BANGALORE, India—Once, I wrote a futuristic short story where everyone was implanted with a translator chip. No more struggling to communicate: When someone spoke anything at all in a language outside of your own, a robotic voice would relay the translation into your ears. The trick of this translator chip was that only if the speaker was using your language would you hear their actual voice. Thinking back on it now, I wonder whose voices I would hear — and who would hear me.
All my life, I have code-switched. Different linguistic patterns have either found their place in my speech, or stamped themselves onto me. It comes from growing up in changing settings: from a South Indian family, to schools with lots of North Indians and crisp Anglo-Indian-accented teachers, to a college in the United States. Unseen but always shimmering under the surface is the layer of colonial history in my schooling and Indian colloquial speech, from the way I spell to the words I choose. (Ironically, The Crimson will edit this piece so that it is in American English, which I do not write in.) On some days — most days, even — I feel proud of the way I can navigate these differences. On other days, it’s just confusing.
There is no real, singular voice that defines me. That’s the funny thing: I can’t revert to my “default accent,” because I’m not sure what that means anymore. What does that mean for my identity? How do I sound to myself? I don’t know; if I pay too much attention to my internal monologue, it contorts itself into an accent that matches where I am. There is no such thing as “unaccented,” though. So my internal monologue cannot be a blank slate. If my voice is as malleable as clay, does that mean I am throwing away parts of the history that are supposed to be with me always?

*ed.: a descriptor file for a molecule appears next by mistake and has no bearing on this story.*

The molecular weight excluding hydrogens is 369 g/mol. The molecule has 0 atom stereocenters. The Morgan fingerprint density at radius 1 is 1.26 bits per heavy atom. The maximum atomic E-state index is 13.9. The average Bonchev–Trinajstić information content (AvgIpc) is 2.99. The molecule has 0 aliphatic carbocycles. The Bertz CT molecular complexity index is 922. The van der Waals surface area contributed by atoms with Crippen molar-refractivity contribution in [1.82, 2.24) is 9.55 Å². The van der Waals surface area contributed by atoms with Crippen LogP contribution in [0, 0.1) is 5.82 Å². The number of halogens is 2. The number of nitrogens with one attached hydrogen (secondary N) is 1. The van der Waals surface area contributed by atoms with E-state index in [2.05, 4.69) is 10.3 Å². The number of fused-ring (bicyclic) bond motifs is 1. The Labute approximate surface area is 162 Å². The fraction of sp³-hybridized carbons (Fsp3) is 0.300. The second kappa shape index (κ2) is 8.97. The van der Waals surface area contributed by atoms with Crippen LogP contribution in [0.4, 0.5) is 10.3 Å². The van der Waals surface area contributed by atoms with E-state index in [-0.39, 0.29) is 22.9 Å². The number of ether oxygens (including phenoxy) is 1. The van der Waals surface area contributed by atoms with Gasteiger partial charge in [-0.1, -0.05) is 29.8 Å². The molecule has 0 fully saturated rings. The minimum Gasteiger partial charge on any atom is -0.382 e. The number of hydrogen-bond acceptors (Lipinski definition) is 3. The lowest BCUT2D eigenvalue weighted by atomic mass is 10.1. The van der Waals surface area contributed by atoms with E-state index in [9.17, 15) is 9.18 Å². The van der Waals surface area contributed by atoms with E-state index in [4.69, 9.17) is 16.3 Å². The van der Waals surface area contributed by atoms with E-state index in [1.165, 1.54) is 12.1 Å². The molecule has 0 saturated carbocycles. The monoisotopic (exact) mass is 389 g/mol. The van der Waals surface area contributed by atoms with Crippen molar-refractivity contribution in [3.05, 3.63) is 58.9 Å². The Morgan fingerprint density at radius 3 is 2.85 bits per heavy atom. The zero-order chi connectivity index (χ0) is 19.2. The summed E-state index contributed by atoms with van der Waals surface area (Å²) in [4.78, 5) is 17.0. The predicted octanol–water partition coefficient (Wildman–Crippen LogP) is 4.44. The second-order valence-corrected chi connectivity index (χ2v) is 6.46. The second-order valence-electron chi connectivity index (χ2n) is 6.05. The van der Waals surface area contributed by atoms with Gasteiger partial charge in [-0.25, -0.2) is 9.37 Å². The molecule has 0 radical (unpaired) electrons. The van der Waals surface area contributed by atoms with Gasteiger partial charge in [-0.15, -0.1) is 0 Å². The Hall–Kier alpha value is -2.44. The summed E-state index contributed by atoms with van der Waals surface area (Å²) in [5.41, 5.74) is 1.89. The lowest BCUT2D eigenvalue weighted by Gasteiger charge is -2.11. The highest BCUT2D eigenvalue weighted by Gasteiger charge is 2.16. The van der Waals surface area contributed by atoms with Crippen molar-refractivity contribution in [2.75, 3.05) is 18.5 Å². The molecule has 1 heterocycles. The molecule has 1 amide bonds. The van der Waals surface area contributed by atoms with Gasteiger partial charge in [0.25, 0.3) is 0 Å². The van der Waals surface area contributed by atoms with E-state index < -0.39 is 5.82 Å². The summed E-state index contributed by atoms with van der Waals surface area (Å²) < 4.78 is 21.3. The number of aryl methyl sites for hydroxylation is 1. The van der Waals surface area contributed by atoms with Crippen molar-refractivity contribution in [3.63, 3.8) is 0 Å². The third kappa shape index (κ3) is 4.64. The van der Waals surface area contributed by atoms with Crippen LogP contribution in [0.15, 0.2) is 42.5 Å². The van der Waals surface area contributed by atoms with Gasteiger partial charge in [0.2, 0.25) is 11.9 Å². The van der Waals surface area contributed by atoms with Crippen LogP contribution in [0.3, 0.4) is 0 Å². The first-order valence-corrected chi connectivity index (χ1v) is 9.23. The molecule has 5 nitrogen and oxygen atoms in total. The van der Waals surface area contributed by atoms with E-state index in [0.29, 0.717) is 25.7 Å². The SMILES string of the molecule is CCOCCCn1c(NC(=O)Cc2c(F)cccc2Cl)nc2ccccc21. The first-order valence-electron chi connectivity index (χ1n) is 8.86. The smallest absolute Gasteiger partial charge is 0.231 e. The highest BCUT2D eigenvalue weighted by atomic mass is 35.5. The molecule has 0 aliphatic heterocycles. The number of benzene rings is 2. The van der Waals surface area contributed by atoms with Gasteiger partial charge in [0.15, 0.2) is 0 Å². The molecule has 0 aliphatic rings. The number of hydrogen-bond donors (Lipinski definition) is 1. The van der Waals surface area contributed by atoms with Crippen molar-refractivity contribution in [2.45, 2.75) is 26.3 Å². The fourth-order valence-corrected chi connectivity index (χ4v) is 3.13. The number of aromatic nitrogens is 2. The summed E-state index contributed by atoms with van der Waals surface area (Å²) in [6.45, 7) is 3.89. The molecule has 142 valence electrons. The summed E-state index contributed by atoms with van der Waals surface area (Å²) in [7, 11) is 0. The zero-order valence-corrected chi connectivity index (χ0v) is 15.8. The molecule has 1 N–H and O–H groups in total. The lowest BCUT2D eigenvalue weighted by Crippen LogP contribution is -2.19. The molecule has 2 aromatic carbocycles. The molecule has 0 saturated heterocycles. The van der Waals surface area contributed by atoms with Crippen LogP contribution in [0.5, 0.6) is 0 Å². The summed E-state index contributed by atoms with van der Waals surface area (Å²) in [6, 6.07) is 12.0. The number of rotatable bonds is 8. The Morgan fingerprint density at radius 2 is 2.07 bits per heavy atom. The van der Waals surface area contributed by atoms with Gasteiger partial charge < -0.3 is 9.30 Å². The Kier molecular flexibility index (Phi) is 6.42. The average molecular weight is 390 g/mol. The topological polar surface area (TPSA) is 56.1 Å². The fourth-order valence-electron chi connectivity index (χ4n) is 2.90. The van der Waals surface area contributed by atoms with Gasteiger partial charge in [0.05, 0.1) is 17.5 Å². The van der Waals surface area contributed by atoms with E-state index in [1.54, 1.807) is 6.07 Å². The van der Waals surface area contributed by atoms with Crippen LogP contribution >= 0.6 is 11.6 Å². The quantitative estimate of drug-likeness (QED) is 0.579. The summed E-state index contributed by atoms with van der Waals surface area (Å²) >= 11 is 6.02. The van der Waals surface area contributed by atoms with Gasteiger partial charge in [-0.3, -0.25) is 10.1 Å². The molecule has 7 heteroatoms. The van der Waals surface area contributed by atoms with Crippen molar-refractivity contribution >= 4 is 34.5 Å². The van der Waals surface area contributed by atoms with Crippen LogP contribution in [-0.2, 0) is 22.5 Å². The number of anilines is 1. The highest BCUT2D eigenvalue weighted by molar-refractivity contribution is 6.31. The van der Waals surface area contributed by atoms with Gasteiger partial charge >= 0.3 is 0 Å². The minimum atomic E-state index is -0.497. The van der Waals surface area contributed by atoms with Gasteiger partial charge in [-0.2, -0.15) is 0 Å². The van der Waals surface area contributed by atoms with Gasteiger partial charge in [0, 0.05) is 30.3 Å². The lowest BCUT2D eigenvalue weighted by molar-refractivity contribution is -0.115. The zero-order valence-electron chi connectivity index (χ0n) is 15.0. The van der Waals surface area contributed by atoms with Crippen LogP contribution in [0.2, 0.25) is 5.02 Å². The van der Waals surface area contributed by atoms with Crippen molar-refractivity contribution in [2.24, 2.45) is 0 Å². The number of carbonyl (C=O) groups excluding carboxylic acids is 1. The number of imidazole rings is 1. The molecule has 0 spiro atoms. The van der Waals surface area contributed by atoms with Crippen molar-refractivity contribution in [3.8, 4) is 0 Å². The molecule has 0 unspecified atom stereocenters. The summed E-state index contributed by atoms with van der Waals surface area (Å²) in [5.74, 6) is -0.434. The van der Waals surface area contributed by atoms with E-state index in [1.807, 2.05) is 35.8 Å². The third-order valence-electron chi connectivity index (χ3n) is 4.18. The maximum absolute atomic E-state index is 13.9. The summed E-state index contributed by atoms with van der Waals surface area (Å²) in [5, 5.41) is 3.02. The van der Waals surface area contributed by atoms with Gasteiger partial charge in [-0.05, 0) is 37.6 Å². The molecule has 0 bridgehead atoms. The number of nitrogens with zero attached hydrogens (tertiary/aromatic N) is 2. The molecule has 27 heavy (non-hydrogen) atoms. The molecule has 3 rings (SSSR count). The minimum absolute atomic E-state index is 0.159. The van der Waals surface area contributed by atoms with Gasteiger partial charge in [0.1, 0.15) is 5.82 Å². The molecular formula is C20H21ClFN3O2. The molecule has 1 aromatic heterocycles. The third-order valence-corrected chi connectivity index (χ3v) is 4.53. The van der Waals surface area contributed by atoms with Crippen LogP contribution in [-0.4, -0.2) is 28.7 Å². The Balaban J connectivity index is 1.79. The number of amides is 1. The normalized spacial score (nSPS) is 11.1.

Maybe this is why I’m so touchy about preserving the way I spell. It’s the easiest way to hold onto what I’ve been taught and condense it into something real, something simple. But it does not at all account for all the layers of my speech. I am still untangling those, word by word, and everyone I converse with must bear with that.
There’s only one thing you shouldn’t say to me after I’ve been away at college, or after the summer changes my voice: “You sound so — ” Fill in the blanks with “American,” or “British,” or just “different.” I know. The gears of my mind are already desperately working to smooth my accent into what you expect to hear. And who says you know what I really sound like, anyway?
Stuti R. Telidevara ’20, a Crimson Blog Chair, is an English concentrator in Cabot House.
Lampoon Willing to Enter Fray.To the Editors of the CRIMSON: Dear Sirs: While we recently skimmed the lines of your refreshing sporting columns, in
WeIf I don’t know my voice, I can’t know what kind of writer I want to be—what I want to write about, or where and how I want to write about it.
Y'all and DrawlWhat I did not expect was how my accent would become my identifier, how it would make me so boldly stand out when up until that point in my life it had made me belong.
How to Train a Wild TongueWriting is scary, but it has also become a form of resistance. Spots at the table are not handed to me. I must keep pushing for my voice to be heard.